Lenovo CTO to create “concrete" Superfish attack plan
The device maker wants to take advice from its harshest critics and security experts to repair damage
The CTO of Lenovo has pledged to create a "concrete plan" to regain customer trust following the Superfish incident that risked hundreds of customers' personal details.
Peter Hortensius wants to work with the company's "harshest critics" as well as security experts and end users to create a better preload strategy for Lenovo devices, after its notebooks were shipped with adware that exposed customers to hackers.
The Superfish adware used a self-signed security certificate to impersonate SSL-enabled websites.
This replaced the usual security certificate presented by SSL-enabled websites to a computer, and would allow hackers to monitor users' every action online, including bank and email activity.
While Lenovo has sworn it has not used the preloaded software to monitor or profile users, it has left users open to malicious man-in-the-middle attacks.
Normally every installation of fake certificates generates a unique password, but Superfish used the same password for all installations, meaning any hacker with a Lenovo device could figure out the password and hack other users.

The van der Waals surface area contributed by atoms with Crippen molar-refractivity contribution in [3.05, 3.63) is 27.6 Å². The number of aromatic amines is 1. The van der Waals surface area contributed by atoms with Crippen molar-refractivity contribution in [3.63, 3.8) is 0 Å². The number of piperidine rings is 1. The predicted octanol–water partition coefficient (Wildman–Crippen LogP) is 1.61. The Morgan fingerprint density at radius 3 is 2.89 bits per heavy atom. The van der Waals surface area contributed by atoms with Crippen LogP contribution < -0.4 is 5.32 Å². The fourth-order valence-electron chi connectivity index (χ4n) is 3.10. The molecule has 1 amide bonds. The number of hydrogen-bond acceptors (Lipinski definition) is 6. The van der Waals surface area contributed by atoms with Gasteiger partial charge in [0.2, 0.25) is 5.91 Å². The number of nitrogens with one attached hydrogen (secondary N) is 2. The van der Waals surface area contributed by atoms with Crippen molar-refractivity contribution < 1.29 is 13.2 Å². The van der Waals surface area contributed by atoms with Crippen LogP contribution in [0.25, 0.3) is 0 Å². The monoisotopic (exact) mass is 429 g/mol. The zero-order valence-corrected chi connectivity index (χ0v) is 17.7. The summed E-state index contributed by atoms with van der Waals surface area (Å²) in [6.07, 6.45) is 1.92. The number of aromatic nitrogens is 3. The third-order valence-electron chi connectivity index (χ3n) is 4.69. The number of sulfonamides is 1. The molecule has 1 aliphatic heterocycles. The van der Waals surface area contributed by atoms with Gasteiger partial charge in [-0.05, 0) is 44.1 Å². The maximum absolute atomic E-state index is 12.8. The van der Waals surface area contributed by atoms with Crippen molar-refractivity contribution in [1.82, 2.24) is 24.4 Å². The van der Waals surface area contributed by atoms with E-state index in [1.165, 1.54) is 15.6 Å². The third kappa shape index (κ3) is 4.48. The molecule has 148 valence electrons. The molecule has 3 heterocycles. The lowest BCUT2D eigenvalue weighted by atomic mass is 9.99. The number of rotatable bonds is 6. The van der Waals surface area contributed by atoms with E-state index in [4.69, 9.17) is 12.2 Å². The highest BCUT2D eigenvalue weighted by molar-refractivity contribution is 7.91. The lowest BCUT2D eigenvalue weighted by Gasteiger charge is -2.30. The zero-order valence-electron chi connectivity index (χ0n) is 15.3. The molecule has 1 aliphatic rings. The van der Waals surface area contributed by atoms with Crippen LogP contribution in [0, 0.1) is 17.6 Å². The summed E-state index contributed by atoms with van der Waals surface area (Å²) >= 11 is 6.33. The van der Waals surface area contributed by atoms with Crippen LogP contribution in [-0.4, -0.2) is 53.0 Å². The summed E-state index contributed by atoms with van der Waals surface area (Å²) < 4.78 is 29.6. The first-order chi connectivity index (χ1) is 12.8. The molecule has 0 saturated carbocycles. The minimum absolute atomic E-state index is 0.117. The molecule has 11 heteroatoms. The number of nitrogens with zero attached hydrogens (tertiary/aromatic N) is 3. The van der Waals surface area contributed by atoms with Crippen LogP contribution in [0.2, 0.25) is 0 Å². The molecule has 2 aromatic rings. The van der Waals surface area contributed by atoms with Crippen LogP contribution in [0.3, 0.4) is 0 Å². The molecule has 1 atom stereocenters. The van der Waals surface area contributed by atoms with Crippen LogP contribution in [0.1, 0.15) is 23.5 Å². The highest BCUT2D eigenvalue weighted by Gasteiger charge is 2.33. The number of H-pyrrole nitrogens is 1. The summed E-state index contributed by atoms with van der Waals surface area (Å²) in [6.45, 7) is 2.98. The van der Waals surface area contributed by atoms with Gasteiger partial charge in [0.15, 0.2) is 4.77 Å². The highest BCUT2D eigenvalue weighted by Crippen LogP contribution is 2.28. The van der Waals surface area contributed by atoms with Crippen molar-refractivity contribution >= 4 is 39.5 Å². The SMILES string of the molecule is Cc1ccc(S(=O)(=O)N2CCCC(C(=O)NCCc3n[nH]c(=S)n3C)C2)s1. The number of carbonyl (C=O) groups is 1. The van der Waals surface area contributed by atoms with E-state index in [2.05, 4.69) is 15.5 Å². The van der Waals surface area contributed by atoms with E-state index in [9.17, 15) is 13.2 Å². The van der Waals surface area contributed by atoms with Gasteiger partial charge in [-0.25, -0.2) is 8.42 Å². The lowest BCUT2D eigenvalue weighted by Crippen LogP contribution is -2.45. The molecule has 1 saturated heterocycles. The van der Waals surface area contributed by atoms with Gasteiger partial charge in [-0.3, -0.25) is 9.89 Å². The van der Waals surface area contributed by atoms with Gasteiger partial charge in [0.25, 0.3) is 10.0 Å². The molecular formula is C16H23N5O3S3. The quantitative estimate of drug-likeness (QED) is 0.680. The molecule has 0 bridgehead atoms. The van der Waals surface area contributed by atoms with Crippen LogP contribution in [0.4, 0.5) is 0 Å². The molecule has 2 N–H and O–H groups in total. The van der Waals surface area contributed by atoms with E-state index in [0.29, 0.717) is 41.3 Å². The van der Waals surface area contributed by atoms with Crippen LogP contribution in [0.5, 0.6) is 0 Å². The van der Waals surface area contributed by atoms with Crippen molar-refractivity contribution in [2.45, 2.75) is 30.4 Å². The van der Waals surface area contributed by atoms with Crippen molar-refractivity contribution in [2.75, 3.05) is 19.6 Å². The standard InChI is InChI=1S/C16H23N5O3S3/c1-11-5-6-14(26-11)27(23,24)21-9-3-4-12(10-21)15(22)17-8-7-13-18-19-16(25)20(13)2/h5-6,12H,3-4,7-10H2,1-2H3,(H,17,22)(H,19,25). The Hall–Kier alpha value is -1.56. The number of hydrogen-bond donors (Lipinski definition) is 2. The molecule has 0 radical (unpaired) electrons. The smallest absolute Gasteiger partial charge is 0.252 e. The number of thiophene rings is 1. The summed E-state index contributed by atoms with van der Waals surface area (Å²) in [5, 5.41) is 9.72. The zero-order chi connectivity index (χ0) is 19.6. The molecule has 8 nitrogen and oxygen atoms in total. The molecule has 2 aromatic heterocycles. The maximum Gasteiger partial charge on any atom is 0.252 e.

The move has embroiled Lenovo in an impending class action lawsuit from angry customers, and Hortensius responded yesterday with an open letter outlining Lenovo's measures to address the issue.
He wrote: "I want to start the process of keeping you up to date on how we are working to fix the problem and restore your faith in Lenovo.
"We are in the midst of developing a concrete plan to address software vulnerabilities and security with defined actions that we will share by the end of the week."
That plan could see Lenovo soliciting the opinions "of even our harshest critics" to evaluate products going forward, as well as rethinking its preload strategy, he said.
Indeed, Hortensius confirmed in an interview with Gizmodo that despite an ongoing deal with Superfish, its software would not be loaded onto any more Lenovo devices.
The CTO added in the open letter: "We are determined to make this situation better, deliver safer and more secure products and help our industry address and prevent - the kind of vulnerabilities that were exposed in the last week."
How to choose an AI vendor
Five key things to look for in an AI vendorDownload now
The UK 2020 Databerg report
Cloud adoption trends in the UK and recommendations for cloud migrationDownload now
2021 state of email security report: Ransomware on the rise
Securing the enterprise in the COVID worldDownload now
The impact of AWS in the UK
How AWS is powering Britain's fastest-growing companiesDownload now